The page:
Season 7 of The Walking Dead started off with a bang – or a series of brutal thumps – that left fans yearning for the cannibals and one-eyed politician types that their favourite zombie-slayers had faced before. It didn’t get much better from there, as the characters in the show spent several episodes as prisoners, drifters or supplicants under the tyrannical thumb of Negan.
Carol and Morgan were off entreating a king, Rick and the Alexandrians were trying valiantly not to be murdered, Maggie and Sasha were negotiating with a fool and Daryl was locked in a cell listening to a deceptively jaunty tune on repeat. I still can’t get it out of my head.
Despite being disheartening, the scattering of Rick’s core group is nothing new to the characters on The Walking Dead, having been separated many times after some disaster or another. However, it seems the temporary breaking of the fellowship haunted the cast more than anyone else.
Lennie James, who plays fan-favourite and one of the original survivors, Morgan Jones, spoke to NME about the difficulty of filming, and how it felt to be apart from most of the rest of the cast for so long:
“Horrible, just horrible – I swear to God, horrible [laughs]. But it was the same for everybody. Everyone’s had more time off this season than they’ve ever had, but it’s horrible. I hated it, and I complained about it – and I’m not a complainer – every day, like: “How you doing Lennie?” I hate it! “You want tea or coffee?” I hate it! It was horrible, because you just didn’t see anybody.
And because we filmed The Kingdom in a completely different area to where they were filming Alexandria, the Hilltop, or the Saviors, it meant that no one was close to each other. When we starting filming the first episode, there was a moment where everybody sort of came together – and then everybody split up. I didn’t see Andy for six weeks because we weren’t filming in the same place. We live kind of close to each other [in Atlanta], but we weren’t either filming at the same places or at the same times, and in the end the only time I did see him was when we were both on a plane back to London to see our families. I hated it, it was horrible.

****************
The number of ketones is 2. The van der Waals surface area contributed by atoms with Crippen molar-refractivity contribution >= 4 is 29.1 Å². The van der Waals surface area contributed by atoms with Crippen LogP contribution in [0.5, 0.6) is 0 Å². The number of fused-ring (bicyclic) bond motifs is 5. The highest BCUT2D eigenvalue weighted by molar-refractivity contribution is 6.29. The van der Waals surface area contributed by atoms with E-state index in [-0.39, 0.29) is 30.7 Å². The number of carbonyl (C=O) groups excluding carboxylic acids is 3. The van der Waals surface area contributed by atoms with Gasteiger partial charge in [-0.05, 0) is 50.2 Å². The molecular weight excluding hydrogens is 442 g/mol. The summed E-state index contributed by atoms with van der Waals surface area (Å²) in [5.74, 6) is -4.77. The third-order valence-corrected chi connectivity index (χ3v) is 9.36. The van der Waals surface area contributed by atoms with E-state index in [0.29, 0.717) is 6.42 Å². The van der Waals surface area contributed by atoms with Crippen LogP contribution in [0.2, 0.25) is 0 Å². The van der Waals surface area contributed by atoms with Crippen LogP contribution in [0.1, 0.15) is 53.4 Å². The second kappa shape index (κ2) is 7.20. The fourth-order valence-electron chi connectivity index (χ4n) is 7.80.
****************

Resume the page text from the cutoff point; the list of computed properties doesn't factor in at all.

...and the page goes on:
If you speak to anyone from The Walking Dead cast – and if you say this on another job, it’s a lie – then you know that everyone just gets on, and that you want to hang out and be around one other. But they were filming stupid hours, and because you have so much time off – there was one point where I had three episodes off – I just went off to see my kids. What could I do in Atlanta for that amount of time – and I love Atlanta – so I would leave town, as everyone else did [when they weren’t shooting]. I hated it. I said to Scott: “I see what you’re doing, I respect what you’re doing, but don’t ever do this to me again because I hate it.” I just didn’t see people.
And then there’s whole bunches of people that you meet at the wrap party who you’ve never met before! You’re like, “Who are you and what are you doing on my show?” There were just loads of people going: “Hi, I’m such and such and I play…” I don’t know you, go away! Where’s my mates? It was horrible, I hated it – meeting people at a wrap party and they don’t even look like themselves. It’s just stupid.”
Since James seems to feel similarly to how the audience felt while watching, hopefully that means the group’s cohesive actions at the end of the mid-season finale will stick. At least until the next tragedy. After all, James also dropped some hints about a possible turncoat hiding within Rick’s ranks in the coming episodes.
“There are some people who go to the dark side who are going to take you by surprise, and there are some people who are going to come over to the light – and that’s all a matter of perspective… As with this show, nothing’s going to move in a straight line. But one of the things that’s inevitable is that we’re heading to war.”
Read the full interview at NME.com.